No matter how much we love writing, sometimes we find ourselves in the doldrums: the blank page terrorizes us, we question our fitness for this life, others’ successes poke at our inner green monsters, and rejections demoralize us.
When this happens, how do we combat it? Probably too many of us turn to social media for a distraction, but when I do that, it does nothing to lift me out of the muck. Lately, I wondered what might be more fruitful, and I hit on the idea of writer candy—completely accessible, easy ways to nourish our muse and get us back to the page. They’re treats that don’t depend on factors outside our control such as an elusive rush of inspiration or energized productivity or on validation from gatekeepers.
I’ve been feeling discouraged since early spring. A handful of tough rejections have felt like indictments not only of my writing but, given that I write memoir and personal essay, also of me.
Such setbacks can get under our skin and pervade everything about our writer selves in ways both overt and subtle. Although my early summer was jam-packed with immersive, positive writerly experiences (Yale Writers’ Workshop, Denver’s LitFest, Barrelhouse’s Writer Camp), I couldn’t seem to shake the insecurity the rejections provoked.
So when I sat down to write out my intentions* (a fun dose of woo I highly recommend) for August, it surprised me that they all related to writing. Usually they’re spread across various domains of life: fitness, work, friendships, fun. But this month they were a monolith:
- I honor my muse and creativity.
- I write for the love of it.
- My voice is true, powerful, and uplifting.
- My writing reminds people of what really matters.
- I have an agent.
- I believe in my book.
* I state my intentions as positives in the present tense as if they’re already true—it’s a trick yoga teacher training taught me. Theoretically, this helps the Universe help me.
Intentions are funny things. Sometimes they manifest lickety split and sometimes they linger in my notebook and rattle around my brain for months or even years. Once I write them down I try to read them aloud once a day, and if I haven’t been making one of them happen, this can feel like a soft rebuke. That’s how #2 has been for me this month. I seem to have forgotten how to do it or what it even means.
It occurred to me that the way there might be through writer candy—easy-to-access and reliably pleasurable writing-related activities. So I came up with a list of them:
- Prompts. They’re quick and low stakes, and they almost always yield something unexpected. Look for lists of prompts online, pick up the book 642 Things to Write About, or take Leslie Pietrzyk’s bitchin’ Right Brain Writing workshop.
- Word lists. I’ve been keeping word lists in various notebooks for as long as I’ve been writing. Anytime I come across a word I want to learn or move from my receptive to my productive lexicon, I jot it down. Simply going back to these lists and reading them makes me happy.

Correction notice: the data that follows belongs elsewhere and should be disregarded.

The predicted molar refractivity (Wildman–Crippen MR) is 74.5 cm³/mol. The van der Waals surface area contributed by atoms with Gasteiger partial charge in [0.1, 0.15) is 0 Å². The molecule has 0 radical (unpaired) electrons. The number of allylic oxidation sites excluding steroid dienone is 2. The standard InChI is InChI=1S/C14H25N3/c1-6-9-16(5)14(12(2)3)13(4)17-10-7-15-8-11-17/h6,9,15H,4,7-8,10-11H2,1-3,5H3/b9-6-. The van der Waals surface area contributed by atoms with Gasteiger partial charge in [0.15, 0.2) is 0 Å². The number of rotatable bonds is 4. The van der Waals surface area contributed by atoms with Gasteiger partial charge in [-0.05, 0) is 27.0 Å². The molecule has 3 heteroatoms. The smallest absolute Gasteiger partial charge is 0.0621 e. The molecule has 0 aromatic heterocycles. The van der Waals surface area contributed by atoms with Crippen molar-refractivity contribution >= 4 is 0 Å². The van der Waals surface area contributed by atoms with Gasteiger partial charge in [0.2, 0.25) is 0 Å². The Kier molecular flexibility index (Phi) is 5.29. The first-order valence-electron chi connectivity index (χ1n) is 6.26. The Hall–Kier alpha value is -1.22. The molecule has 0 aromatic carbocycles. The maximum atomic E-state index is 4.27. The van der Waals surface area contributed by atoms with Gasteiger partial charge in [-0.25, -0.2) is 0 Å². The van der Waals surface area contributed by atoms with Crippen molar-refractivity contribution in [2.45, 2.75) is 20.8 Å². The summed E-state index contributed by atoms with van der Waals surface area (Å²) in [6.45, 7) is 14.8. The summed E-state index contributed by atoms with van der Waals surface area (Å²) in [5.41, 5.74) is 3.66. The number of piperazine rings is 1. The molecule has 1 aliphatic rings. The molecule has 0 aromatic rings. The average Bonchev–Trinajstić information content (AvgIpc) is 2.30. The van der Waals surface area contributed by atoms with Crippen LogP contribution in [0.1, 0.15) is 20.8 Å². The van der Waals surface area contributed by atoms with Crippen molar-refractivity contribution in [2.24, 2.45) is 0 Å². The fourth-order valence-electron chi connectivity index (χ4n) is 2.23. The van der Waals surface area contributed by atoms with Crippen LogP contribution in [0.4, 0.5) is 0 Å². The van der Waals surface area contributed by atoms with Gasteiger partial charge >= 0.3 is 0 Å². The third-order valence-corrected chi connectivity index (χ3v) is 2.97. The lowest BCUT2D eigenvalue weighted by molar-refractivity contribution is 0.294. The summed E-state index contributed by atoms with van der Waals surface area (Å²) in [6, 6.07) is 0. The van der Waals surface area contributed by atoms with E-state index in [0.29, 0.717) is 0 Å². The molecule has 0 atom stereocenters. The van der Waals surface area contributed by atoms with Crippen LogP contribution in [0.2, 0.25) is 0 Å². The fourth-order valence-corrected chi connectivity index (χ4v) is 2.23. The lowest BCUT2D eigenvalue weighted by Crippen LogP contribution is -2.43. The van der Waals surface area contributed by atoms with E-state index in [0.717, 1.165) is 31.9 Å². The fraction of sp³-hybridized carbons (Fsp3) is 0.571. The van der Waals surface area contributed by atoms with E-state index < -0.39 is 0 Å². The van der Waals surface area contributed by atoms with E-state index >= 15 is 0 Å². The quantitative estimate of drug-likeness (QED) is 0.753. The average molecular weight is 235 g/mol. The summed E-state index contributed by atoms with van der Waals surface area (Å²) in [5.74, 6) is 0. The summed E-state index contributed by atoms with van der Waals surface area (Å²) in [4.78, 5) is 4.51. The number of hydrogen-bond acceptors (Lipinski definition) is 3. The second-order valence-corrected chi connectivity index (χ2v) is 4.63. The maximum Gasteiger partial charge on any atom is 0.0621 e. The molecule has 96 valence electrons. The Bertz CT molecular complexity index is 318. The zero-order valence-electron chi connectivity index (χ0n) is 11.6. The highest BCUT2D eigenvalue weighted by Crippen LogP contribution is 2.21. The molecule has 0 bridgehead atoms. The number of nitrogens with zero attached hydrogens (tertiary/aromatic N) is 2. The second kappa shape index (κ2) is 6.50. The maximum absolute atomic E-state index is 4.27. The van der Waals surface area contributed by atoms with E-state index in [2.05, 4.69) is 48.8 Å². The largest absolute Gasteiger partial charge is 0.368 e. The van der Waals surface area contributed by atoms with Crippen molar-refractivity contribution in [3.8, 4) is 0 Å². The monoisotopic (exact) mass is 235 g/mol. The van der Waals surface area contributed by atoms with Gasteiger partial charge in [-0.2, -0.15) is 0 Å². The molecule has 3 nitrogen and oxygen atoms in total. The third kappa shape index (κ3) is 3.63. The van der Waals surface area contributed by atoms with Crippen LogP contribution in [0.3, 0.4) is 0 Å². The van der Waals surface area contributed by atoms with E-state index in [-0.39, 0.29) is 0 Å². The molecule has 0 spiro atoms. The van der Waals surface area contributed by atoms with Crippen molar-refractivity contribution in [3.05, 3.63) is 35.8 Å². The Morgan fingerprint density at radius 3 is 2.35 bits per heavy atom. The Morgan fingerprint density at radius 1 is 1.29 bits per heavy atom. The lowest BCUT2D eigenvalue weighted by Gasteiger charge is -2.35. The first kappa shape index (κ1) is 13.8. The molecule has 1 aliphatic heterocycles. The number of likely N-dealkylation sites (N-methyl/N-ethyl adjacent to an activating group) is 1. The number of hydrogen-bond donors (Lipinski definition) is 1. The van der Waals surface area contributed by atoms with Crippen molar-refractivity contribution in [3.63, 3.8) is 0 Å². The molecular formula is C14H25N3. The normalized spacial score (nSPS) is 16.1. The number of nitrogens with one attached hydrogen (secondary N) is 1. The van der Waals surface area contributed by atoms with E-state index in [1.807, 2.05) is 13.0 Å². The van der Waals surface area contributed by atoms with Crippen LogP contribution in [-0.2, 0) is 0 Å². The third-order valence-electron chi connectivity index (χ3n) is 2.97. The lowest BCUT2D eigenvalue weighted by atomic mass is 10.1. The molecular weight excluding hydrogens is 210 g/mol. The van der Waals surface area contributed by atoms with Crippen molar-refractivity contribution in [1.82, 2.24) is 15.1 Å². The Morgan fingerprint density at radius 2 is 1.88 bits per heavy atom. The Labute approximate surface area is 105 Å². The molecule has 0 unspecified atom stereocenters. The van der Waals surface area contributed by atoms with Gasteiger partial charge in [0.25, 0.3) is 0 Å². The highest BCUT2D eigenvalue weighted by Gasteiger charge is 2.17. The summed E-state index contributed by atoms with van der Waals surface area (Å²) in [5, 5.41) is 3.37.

- Libraries. Just being in a library, I feel myself becoming a better writer. I browse new titles and nearly always come across a book I’ve been wanting to read. It’s invigorating.
- Novels. Reading the novel you want to read, not the one you think you should read, just delving into it Netflix style, may be the lowest-hanging fruit there is for climbing our way back into the tree of writerly productivity because it drops us instantly and easily into the language and rhythm of story.
- Snarky usage books. Okay, one snarky usage book: Dreyer’s English by Benjamin Dreyer. This guy managed to subtweet The New Yorker in a book: “If you’re going to have a house style, try not to have one that’s visible from space.”
- Thesauruses. The physical, hold-in-your-hands, made-of-paper kind. Just browse one! I especially like J.I. Rodale’s The Synonym Finder and the Oxford American Writer’s Thesaurus. It’s fun to pore over how words relate to each other and to fill your brain with exciting new possibilities for your own writing—for when you’re in the mood to write again. Add them to your word list!
Think of all this stuff as writer self-care, maybe even writer kale, not candy.
There are times for ruthless discipline in the writing life, but there are also times for knowing not to push ourselves. In those times, gobbling up writing sweets may be the best reminder of why we do this, the best way to renew and refresh until our muse returns.
I let myself indulge in them this summer, got back to submitting, and even landed an acceptance or two. More important, I wrote again for the love of it.
Mathina Calliope is a writing coach, teacher, editor, and writer whose coaching is informed by more than twenty years’ experience teaching students ages 9 to 89. Her years in the classroom, plus an MFA in creative nonfiction writing and an M.Ed. in teaching, have given her powerful pedagogical tools to use with her clients. Her words can be found in Creative Nonfiction, Longreads, The Rumpus, The Wall Street Journal, Outside, and elsewhere. Her memoir and personal essay classes at Politics and Prose Bookstore in Washington, DC, regularly sell out.